“We’ll tell the person that we happen to have a truck in the area and our technician can be there in a short period of time and do the job. We’ll knock 10 percent off the price. It’s a job we’ll probably get — a job we almost lost. Sometimes you just have to use your head a little. That is how you get the jobs.”
Other contractors frequently use their services as well.

Fully equipped

Tri-County technicians are generally working with old cast iron, clay and PVC pipe. Systems are generally in good condition, but they encounter a fair share of pipe deflection and root intrusion. There are also FOG problems with restaurants and the normal cases where residents have sent too much food through their disposals or flushed items that cause backups.

Maintaining their equipment so it’s always ready for the next call is essential. Basic maintenance is performed in-house, and there’s an auto shop nearby where they can get quick service when required. When one of their two 1996 Vactors needs attention, there is a qualified shop just down the road.

Many of the regions they serve don’t have sewer systems, so adding septic pumping trucks was a necessity for the company’s growth. Even large apartment complexes can be on septic systems.

“We offer preventive maintenance on these systems, and we will install risers in septic tanks,” Galligan says. “We have a small backhoe (Coyote Loaders) that we can use when we need to dig up a tank.”

The septic trucks, a 2000 International with a 3,600-gallon tank and a 1996 Freightliner with a 2,600-gallon tank, are also beneficial in many emergency situations. Galligan cites a hospital job where they were jetting a plugged line while pumping out wastewater with the truck’s vacuum hose.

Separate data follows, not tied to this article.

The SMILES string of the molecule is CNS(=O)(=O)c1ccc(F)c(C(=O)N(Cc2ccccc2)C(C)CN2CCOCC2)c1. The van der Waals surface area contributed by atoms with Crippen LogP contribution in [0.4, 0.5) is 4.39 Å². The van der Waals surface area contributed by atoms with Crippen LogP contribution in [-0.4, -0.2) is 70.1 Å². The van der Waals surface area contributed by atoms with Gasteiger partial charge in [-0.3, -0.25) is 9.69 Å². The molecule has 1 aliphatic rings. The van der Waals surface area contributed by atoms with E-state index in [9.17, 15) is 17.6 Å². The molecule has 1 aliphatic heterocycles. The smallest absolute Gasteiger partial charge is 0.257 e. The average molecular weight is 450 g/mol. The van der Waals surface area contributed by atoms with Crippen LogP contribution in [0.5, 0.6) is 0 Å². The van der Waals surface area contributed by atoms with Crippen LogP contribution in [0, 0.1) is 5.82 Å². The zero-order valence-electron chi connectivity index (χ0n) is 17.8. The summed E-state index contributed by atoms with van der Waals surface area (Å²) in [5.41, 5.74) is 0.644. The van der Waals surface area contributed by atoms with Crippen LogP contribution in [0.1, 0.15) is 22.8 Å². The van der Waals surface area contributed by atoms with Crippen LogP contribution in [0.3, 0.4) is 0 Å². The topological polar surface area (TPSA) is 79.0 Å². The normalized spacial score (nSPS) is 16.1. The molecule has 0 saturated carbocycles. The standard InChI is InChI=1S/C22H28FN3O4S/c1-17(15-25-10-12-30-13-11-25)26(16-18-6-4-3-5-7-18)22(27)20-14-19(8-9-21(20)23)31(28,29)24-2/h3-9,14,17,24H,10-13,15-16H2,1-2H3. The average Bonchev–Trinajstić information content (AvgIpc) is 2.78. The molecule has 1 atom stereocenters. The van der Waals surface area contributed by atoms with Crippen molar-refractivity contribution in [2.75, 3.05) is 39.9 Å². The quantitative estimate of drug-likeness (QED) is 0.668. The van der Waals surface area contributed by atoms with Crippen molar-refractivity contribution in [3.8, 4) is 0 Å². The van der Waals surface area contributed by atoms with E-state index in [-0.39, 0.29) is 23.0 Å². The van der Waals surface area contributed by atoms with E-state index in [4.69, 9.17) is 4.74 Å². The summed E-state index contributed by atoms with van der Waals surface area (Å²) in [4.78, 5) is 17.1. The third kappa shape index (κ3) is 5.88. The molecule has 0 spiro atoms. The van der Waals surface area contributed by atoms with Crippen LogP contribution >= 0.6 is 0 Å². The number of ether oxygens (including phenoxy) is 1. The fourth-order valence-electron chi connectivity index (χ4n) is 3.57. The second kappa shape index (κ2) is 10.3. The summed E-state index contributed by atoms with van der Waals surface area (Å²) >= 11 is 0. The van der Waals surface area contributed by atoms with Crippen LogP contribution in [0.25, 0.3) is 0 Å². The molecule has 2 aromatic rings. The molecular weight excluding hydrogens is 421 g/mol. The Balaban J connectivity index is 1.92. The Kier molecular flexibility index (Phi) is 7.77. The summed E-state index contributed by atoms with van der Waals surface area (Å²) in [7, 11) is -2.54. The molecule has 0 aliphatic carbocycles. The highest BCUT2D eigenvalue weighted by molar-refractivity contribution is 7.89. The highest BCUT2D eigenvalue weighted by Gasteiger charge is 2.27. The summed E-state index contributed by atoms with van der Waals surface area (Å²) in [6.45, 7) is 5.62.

“As we are jetting and cleaning the sewer, we are sucking out the spoils at the same time. It keeps us from making a big mess. People we work for appreciate that we are able to clean up a job in a short period of time with our equipment.

“Septic service, though a small part of the business, is essential,” Galligan says.

Tri-County Power Rodding operates out of a central office with a separate yard for their trucks and other equipment, including two SeeSnake cameras with locating equipment from RIDGID and two power rodders from O’Brien Mfg. This is also where they meet every morning to pick up individual assignments for the day.

Seasoned squad

Because of the nature of their clientele, Tri-County Power Rodding is on call 24/7. Their customer list includes large hospitals, sports complexes, large theater venues, and condominium and apartment buildings within their area of service. Travel is also required since their service area stretches out over a 220-mile radius.

“This is messy work we are involved in,” Galligan says. “We are dealing with raw sewage — grease, garbage. Because we have been dealing with these things for a long time — and resolving stoppages — we are sometimes called on when other companies run into problems. We can do the tough stuff. It’s not always easy, but we are happy that we are often able to save a customer substantial money over the long haul.”

Galligan says their technicians have been on some pretty tough jobs over the years and have learned how to handle their equipment and tackle any challenge.

“Our guys have been with us for a while, often starting at an early age,” he says. “We train them and they understand our commitment — that we cannot ever close because of our customer base. When the phone rings we give a price. If it is Christmas Eve it might be a little higher. If they are willing to pay then we go.”

The two-man weekend shift is on a four-week rotation. Night duty is also on a rotation. Service technicians take their van home each evening and return by 8 a.m. the next morning to pick up a list of jobs formatted to cover a specific service area. For special projects, the Vactor will be scheduled to assist, as will the septic truck.

Galligan says it’s difficult to find qualified workers, and it can take three to four months to really assess an individual’s talent and dedication to the company and
the job.

The overall goal is to work as a team and provide their services to the best of their ability.

“We’ve learned over the years what works and how it works, and in doing so we have overcome a lot of problems,” he says. “We run our business much like an ambulance service. When it is an emergency, you have to get on it fast. When you have water pouring out the door, you have to get to it. That is
our job.”